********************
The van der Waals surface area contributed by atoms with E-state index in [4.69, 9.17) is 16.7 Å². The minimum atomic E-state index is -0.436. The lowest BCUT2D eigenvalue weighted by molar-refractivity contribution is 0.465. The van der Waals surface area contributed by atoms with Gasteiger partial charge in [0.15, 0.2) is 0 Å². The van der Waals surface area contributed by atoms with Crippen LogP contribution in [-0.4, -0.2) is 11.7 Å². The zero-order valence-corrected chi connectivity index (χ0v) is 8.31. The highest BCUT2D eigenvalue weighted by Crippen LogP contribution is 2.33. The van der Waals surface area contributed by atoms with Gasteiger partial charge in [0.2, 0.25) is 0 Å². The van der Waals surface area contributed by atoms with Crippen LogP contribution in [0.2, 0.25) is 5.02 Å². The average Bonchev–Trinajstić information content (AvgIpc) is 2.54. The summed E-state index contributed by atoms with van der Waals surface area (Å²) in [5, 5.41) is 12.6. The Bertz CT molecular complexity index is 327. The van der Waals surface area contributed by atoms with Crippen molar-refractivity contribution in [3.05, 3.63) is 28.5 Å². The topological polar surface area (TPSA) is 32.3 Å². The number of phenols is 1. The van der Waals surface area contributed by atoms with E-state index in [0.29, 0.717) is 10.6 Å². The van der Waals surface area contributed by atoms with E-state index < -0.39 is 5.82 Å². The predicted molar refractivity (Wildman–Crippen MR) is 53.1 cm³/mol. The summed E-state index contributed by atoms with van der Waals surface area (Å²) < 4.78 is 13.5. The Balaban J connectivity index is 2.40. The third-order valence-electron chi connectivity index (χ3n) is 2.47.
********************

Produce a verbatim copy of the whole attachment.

The van der Waals surface area contributed by atoms with E-state index in [4.69, 9.17) is 16.7 Å². The minimum atomic E-state index is -0.436. The lowest BCUT2D eigenvalue weighted by molar-refractivity contribution is 0.465. The van der Waals surface area contributed by atoms with Gasteiger partial charge in [0.15, 0.2) is 0 Å². The van der Waals surface area contributed by atoms with Crippen LogP contribution in [-0.4, -0.2) is 11.7 Å². The zero-order valence-corrected chi connectivity index (χ0v) is 8.31. The highest BCUT2D eigenvalue weighted by Crippen LogP contribution is 2.33. The van der Waals surface area contributed by atoms with Gasteiger partial charge in [0.2, 0.25) is 0 Å². The van der Waals surface area contributed by atoms with Crippen LogP contribution in [0.2, 0.25) is 5.02 Å². The average Bonchev–Trinajstić information content (AvgIpc) is 2.54. The summed E-state index contributed by atoms with van der Waals surface area (Å²) in [5, 5.41) is 12.6. The Bertz CT molecular complexity index is 327. The van der Waals surface area contributed by atoms with Crippen molar-refractivity contribution in [3.05, 3.63) is 28.5 Å². The topological polar surface area (TPSA) is 32.3 Å². The number of phenols is 1. The van der Waals surface area contributed by atoms with E-state index in [0.29, 0.717) is 10.6 Å². The van der Waals surface area contributed by atoms with E-state index < -0.39 is 5.82 Å². The predicted molar refractivity (Wildman–Crippen MR) is 53.1 cm³/mol. The summed E-state index contributed by atoms with van der Waals surface area (Å²) < 4.78 is 13.5. The Balaban J connectivity index is 2.40. The third-order valence-electron chi connectivity index (χ3n) is 2.47.